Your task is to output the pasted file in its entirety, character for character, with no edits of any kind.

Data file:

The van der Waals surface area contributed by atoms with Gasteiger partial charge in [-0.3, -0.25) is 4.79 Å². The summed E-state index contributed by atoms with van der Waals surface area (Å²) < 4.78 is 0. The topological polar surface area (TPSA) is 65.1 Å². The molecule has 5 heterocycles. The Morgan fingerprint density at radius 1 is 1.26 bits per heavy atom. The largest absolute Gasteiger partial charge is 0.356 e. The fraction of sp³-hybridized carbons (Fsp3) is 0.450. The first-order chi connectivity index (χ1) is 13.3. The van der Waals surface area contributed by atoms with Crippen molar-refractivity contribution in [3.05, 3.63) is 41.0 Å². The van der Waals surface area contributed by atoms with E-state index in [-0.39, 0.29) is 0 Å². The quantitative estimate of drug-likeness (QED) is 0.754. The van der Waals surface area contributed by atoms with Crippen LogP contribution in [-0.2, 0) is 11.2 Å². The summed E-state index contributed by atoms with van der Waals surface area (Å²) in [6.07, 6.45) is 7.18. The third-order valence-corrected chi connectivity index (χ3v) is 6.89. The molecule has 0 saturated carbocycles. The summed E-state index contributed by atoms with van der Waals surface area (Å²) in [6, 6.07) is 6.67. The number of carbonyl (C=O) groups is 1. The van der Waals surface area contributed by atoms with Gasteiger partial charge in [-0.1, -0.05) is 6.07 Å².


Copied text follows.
The van der Waals surface area contributed by atoms with Gasteiger partial charge in [-0.3, -0.25) is 4.79 Å². The summed E-state index contributed by atoms with van der Waals surface area (Å²) < 4.78 is 0. The topological polar surface area (TPSA) is 65.1 Å². The molecule has 5 heterocycles. The Morgan fingerprint density at radius 1 is 1.26 bits per heavy atom. The largest absolute Gasteiger partial charge is 0.356 e. The fraction of sp³-hybridized carbons (Fsp3) is 0.450. The first-order chi connectivity index (χ1) is 13.3. The van der Waals surface area contributed by atoms with Crippen molar-refractivity contribution in [3.05, 3.63) is 41.0 Å². The van der Waals surface area contributed by atoms with E-state index in [-0.39, 0.29) is 0 Å². The quantitative estimate of drug-likeness (QED) is 0.754. The van der Waals surface area contributed by atoms with Crippen LogP contribution in [-0.2, 0) is 11.2 Å². The summed E-state index contributed by atoms with van der Waals surface area (Å²) in [6.07, 6.45) is 7.18. The third-order valence-corrected chi connectivity index (χ3v) is 6.89. The molecule has 0 saturated carbocycles. The summed E-state index contributed by atoms with van der Waals surface area (Å²) in [6, 6.07) is 6.67. The number of carbonyl (C=O) groups is 1. The van der Waals surface area contributed by atoms with Gasteiger partial charge in [-0.1, -0.05) is 6.07 Å².